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I'm Gonna Git You Sucka (1988)
I really feel sorry for those who don't "get" this movie. I believe that it is the best of the parody genre, I've ever seen. I stoically believe in my critique because I've seen every movie that "Sucka" parodied. I grew up watching blaxploitation films. They were being cranked out at blinding speed at that time, and the highlight of my circle of friends, was planning our Friday nights around the premieres and plotting which "superfine" guy with the biggest Afro would take us out. I was in junior high school and life was good. Fast-forward 15 years to 1988 (I saw this film for the first time in the year of its release), where my memories were jumpstarted and slapped into a frenzy of flashbacks. Recalling particular scenes of movies that at the tender age of 14 I had taken seriously, and now saw how funny and ridiculous they were. For example: the demonic PMS scene was reminiscent of "Abby",our version of The Exorcist, or Kung Fu Joe spoofing "Three The Hard Way". Wayans spoofery of those films along with the then-timely use of 'truck jewelry' as an inciting incident in this film was much too much for me to take. I laughed till I had to take a puff from my inhaler (and I don't even have asthma!)I'm sure this film will seem funny to those who never experienced the blaxploitation scene from its inception. But for those who did, you will laugh yo'ass off, you jive-turkey,you! P.S.A recent viewing of this film gave me the idea to have what we call '70's parties. We now dress up twice a year with all the Afro wigs, white lipstick, and crocheted mini's we can find. We have a blast and quote some of the worst dialogue ever written. Who says movies aren't inspirational?
This film "covered my feet in leather"
This is a delightful little film, and freshman effort from the little country of Bhutan. Had it not been based on true events, I would have found it hard to believe. Not claiming to know much about the life of a Bhuddist Monk, I didn't think they allowed themselves to be interested in more than chanting and karmic evolvement. This film acts as a great "equalizer", confirming my beliefs that we all are the same. We just tend to say it differently. The young monk who is the protaganist of this film reminds me so much of many young men I know. With his pushy, overbearing and sometimes irreverent behavior, you see a side of monkhood that is so often hidden in films. They are not perfect and they are prone to the same foibles we all have. Mainly, DESIRE. And desire no matter how innocent, or deviant, will get you everytime. The landscape appeared to be beautiful, the misty Himalayas, the rolling fields and saffron robes blowing in the wind beneath matching parasols. Unfortunately the cinematographer did not capitalize on all of this natural beauty, but merely glanced at the splendor as if it were merely coincidental. So all we get are mere glimpses at what should have been scenes lovingly caressed by the lens. This was a situation where the landscape and the camera should have clearly become lovers. But beyond that, I was swept away at the innocence of the director and it was a refreshing change to my jaded eyes. In my opinion, the more contrived Hollywood machine would not have been able to do more justice to this simple forthright piece of storytelling. And I am personally pushing for them to see the next World Cup games in person. Wanna take up a collection?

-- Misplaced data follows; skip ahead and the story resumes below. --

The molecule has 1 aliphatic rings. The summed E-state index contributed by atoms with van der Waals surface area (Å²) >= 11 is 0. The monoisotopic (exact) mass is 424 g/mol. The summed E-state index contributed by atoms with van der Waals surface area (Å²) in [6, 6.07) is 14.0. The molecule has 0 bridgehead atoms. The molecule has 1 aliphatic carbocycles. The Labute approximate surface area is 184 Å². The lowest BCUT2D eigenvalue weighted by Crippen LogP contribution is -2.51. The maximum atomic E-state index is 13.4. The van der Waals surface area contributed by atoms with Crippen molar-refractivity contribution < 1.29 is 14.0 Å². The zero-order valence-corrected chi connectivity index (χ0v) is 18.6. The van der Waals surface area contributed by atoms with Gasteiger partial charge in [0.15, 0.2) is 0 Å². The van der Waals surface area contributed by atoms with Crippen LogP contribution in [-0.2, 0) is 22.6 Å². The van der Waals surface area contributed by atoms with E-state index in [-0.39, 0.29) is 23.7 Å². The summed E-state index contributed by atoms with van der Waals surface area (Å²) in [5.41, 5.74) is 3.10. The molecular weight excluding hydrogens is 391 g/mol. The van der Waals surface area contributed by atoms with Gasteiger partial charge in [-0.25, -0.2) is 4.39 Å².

For Me and My Gal (1942)
I wanted to buy war bonds!
Though a thinly veiled piece of propaganda for WWII sentiment, it did the trick. I couldn't believe I cried not once but three times at this Kelly/Garland musical. An amusement park of a flick. With rollercoaster rides of joy, mood swings of sadness and insecurities, all rolled into a sappy feel good post-depression fluff. Who needs hormones when you can watch this. Great star vehicle for Kelly,it catapulted him into the rarified air of those who have talent, good looks, and that certain "something". Though at times he seems a bit in awe of his surroundings, it comes off as cockiness and works. Garland's sense of innocent security grounded this film and proved she was already in the stratosphere. The supporting cast held up their ends admirably. Enough to make this film enjoyable even in these jaded times.
The Harder They Come (1972)
slightly pornographic title, but great film!
I was a recent immigrant from the caribbean back in 1973 when this film was released. I was sooo thrilled when it met with such good reviews and commercial success. Years later, as an adult, I had a viewing party for some friends who wanted to see, in general, a different genre of film, and in particular, caribbean films (I highly recommend; "Dancehall Queen, and "The Lunatic" for those interested in island fare.) One friend saw the title and thought it was a "blue" movie. After what seemed like hours of laughter, we settled in to watch. They truly enjoyed it, and I (now grown,) could understand the subtleties and layers sometimes lost on a younger viewer. The gritty look of the film added to and enhanced the entire project. I have had occasion to view it a few more times since then, and it never loses its appeal. I also cry every time I hear Jimmy Cliff sing "White Cliffs of Dover." 'Cross many rivers' if you have to, but see this film.